This article originally appeared on Owning My Own on August 22, 2016.
Kaelin Tillery, 37, and Richard Duggan, 49, a husband-and-wife team
Counter Couture, a company that prints its hand-drawn designs on home décor, glassware and clothing.
Yes. Additionally, Kaelin and Richard have two full-time and one part-time employee, plus five sales reps around the country, who are contractors.
BEFORE BEING OWNERS, THEY:
Kaelin dropped out of college and worked in sales in several Nordstrom departments for 10 years. There, she says, she got her business education from one of the world’s best companies for free. She also worked as general manager for a now defunct Denver coffee company. Richard has an associate’s degree in graphic art. He continued his job at the art supply store Meiniger for the first two years of Counter Couture’s existence, drawing and printing with Kaelin when his shifts ended.
HOW IT ALL STARTED
Kaelin remembers the 2010 day her boss at the coffee company told her it would be closing. Forever. In two hours. She and Richard had recently bought a house.
Determined make things work financially, Kaelin pieced other work together. She cleaned houses and began sewing and selling aprons, made from her grandmother’s vintage patterns, in an Etsy store she named Counter Couture. She was considering opening a bakery, and then one night, Richard mentioned he used to do screen printing – something she’d always been interested in. He taught her by rigging up an apparatus on an ironing board. Two weeks later, a customer at Meiniger’s pointed him to someone who was selling a small screen printing unit for $2,000, and the couple decided to use what little savings they had to buy it.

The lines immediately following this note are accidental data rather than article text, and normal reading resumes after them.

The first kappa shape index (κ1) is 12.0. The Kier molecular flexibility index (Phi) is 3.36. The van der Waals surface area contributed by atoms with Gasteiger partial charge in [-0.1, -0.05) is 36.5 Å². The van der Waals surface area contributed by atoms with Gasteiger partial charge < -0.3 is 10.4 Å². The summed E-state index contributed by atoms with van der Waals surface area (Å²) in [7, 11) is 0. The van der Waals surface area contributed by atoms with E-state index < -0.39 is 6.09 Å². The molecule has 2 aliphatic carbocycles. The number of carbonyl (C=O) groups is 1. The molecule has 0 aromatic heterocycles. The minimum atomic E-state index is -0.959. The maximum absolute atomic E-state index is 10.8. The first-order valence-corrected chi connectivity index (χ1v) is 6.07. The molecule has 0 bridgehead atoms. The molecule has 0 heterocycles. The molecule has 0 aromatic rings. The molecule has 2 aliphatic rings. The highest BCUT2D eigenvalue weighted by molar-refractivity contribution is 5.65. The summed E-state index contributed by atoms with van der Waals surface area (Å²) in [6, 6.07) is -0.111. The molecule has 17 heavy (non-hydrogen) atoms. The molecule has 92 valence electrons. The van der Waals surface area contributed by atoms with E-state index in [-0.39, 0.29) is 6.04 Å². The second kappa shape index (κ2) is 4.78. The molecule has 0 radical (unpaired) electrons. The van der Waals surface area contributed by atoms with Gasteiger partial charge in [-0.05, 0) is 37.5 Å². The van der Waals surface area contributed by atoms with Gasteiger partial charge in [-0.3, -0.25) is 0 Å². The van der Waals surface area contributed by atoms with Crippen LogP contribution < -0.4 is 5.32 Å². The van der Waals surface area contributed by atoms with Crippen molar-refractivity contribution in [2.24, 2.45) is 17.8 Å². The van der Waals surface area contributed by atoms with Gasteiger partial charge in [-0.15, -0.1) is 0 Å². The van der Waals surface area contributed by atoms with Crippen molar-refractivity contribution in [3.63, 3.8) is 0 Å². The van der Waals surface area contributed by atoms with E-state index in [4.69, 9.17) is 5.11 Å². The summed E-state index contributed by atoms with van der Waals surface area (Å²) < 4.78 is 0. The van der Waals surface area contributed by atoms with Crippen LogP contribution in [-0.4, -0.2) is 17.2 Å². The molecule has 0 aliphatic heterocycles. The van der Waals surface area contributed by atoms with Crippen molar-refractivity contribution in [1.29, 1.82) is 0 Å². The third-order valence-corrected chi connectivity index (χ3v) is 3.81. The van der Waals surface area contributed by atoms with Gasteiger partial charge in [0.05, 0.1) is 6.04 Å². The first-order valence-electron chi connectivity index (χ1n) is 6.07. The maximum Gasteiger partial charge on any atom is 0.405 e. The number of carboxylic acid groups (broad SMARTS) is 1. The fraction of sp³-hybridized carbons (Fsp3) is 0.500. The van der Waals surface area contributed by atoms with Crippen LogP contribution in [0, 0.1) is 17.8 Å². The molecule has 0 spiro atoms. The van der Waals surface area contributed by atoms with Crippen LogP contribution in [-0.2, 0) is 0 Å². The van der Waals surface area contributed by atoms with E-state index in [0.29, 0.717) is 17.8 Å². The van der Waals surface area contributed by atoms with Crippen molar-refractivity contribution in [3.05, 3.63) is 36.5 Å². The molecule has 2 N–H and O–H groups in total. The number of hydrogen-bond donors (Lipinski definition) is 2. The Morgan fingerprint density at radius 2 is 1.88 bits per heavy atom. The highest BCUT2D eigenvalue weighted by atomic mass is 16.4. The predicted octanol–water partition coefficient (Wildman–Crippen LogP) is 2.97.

Their first job came from a friend who worked in radio and needed t-shirts promoting rapper Travie McCoy. That job paid for the investment of the little screen printer — which they still use to this day.
HOW THEY DID — AND DIDN’T — SPEND THEIR MONEY
Counter Couture didn’t rent office space for the first two years of its existence. Kaelin and Richard ran the business out of the kitchen, bathroom and garage of their 700-square-foot house.
“We were willing to make some compromises to keep our house and not go into debt,” Kaelin said. “I had to take showers with screens. It’s what you do. It’s just what you do.”
They also held back on buying equipment the first year, including a conveyor dryer that would quickly dry their permanent ink. Instead, they used a “heat box” that could only dry one item at a time until they could afford the conveyor in their second year.
MOMENT THEY FELT IT WAS REAL
“When we moved the business out of the house in 2013,” Kaelin said. “It felt like it wasn’t a hobby. It felt like it was a business.”
The move came when a friend offered to split rental studio space with Counter Couture. “I had 400 square feet all to myself!” Kaelin remembers.
Still, it wasn’t a seamless transition. Kaelin says she cried on the drive to work every day for the first week because she missed working from home and was nervous about the loss of freedom she perceived would come with, once again, going to work.